I have enjoyed a book by Jen Jones titled “Welsh Quilts” which explains the history and background to the production of Welsh Quilts. Jen is a prolific collector and dealer in Welsh Quilts and has opened a Museum and shop in Lampeter, Wales. http://www.welshquilts.com Well worth a visit or even a detour into rural Wales.

In the book Jen describes itinerant quilters who travel from farm to farm making quilts for the farmers wife in under two weeks, earning roughly one pound. The quilter often sewed alone or had an apprentice. This girl was usually a farmer’s daughter for whom they would pay two pounds. She would travel with the quilter for a year whilst learning the craft.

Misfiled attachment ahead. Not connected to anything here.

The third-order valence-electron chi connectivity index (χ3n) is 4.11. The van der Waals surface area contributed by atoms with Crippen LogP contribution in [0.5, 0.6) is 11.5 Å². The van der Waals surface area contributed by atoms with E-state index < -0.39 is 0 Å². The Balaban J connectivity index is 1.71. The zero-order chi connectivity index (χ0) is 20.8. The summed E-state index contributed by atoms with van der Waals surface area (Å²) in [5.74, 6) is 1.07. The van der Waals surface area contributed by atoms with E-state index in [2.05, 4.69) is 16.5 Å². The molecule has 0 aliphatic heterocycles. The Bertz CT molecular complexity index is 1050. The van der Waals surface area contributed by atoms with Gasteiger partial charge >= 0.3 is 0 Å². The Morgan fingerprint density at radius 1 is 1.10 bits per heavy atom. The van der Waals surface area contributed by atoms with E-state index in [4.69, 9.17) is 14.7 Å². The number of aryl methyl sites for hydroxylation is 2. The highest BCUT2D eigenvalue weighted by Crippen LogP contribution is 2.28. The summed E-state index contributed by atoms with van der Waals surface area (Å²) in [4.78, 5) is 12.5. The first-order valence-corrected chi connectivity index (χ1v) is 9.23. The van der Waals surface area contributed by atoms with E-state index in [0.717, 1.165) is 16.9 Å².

The Royal Industries Bureau created and supported craft enterprises in Rural Wales in 1928. In areas of borderline poverty this project provided employment for rural women hand stitching hundreds of quilts. These quilts of very high quality were exported to Cardiff and London for the aristocracy to purchase. This continued until the Second World War.

Welsh quilts provide significant cultural history and are treasured,collected and enjoyed around the World.

Thanks to Jen Jones http://www.welshquilts.com